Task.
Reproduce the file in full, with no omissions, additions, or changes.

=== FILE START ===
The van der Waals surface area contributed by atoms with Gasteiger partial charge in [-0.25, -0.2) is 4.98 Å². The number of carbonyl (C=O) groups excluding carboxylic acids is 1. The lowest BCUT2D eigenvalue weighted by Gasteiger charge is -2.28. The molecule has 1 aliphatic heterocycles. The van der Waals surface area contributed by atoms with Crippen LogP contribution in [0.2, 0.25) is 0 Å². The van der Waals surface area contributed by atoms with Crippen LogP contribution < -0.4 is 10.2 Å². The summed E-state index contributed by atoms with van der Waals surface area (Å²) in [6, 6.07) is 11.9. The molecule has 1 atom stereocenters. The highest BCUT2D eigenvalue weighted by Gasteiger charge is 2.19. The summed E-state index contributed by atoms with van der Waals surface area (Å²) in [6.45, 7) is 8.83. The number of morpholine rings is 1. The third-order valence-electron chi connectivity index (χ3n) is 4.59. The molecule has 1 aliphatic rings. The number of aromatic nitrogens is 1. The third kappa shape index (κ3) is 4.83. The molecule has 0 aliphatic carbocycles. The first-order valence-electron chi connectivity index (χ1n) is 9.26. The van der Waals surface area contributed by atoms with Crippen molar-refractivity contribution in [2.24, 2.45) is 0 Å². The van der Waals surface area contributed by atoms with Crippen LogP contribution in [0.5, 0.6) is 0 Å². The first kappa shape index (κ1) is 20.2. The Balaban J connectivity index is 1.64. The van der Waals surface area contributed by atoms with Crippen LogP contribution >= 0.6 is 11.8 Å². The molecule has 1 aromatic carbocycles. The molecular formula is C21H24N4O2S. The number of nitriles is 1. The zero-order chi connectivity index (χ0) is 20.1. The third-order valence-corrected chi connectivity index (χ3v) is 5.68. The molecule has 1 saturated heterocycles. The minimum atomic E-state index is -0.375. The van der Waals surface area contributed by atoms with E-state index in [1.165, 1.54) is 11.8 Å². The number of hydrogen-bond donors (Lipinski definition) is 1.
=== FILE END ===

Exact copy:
The van der Waals surface area contributed by atoms with Gasteiger partial charge in [-0.25, -0.2) is 4.98 Å². The number of carbonyl (C=O) groups excluding carboxylic acids is 1. The lowest BCUT2D eigenvalue weighted by Gasteiger charge is -2.28. The molecule has 1 aliphatic heterocycles. The van der Waals surface area contributed by atoms with Crippen LogP contribution in [0.2, 0.25) is 0 Å². The van der Waals surface area contributed by atoms with Crippen LogP contribution < -0.4 is 10.2 Å². The summed E-state index contributed by atoms with van der Waals surface area (Å²) in [6, 6.07) is 11.9. The molecule has 1 atom stereocenters. The highest BCUT2D eigenvalue weighted by Gasteiger charge is 2.19. The summed E-state index contributed by atoms with van der Waals surface area (Å²) in [6.45, 7) is 8.83. The number of morpholine rings is 1. The third-order valence-electron chi connectivity index (χ3n) is 4.59. The molecule has 1 aliphatic rings. The number of aromatic nitrogens is 1. The third kappa shape index (κ3) is 4.83. The molecule has 0 aliphatic carbocycles. The first-order valence-electron chi connectivity index (χ1n) is 9.26. The van der Waals surface area contributed by atoms with Crippen molar-refractivity contribution in [2.24, 2.45) is 0 Å². The van der Waals surface area contributed by atoms with Crippen LogP contribution in [0.5, 0.6) is 0 Å². The first kappa shape index (κ1) is 20.2. The Balaban J connectivity index is 1.64. The van der Waals surface area contributed by atoms with Crippen LogP contribution >= 0.6 is 11.8 Å². The molecule has 1 aromatic carbocycles. The molecular formula is C21H24N4O2S. The number of nitriles is 1. The zero-order chi connectivity index (χ0) is 20.1. The third-order valence-corrected chi connectivity index (χ3v) is 5.68. The molecule has 1 saturated heterocycles. The minimum atomic E-state index is -0.375. The van der Waals surface area contributed by atoms with E-state index in [1.165, 1.54) is 11.8 Å². The number of hydrogen-bond donors (Lipinski definition) is 1.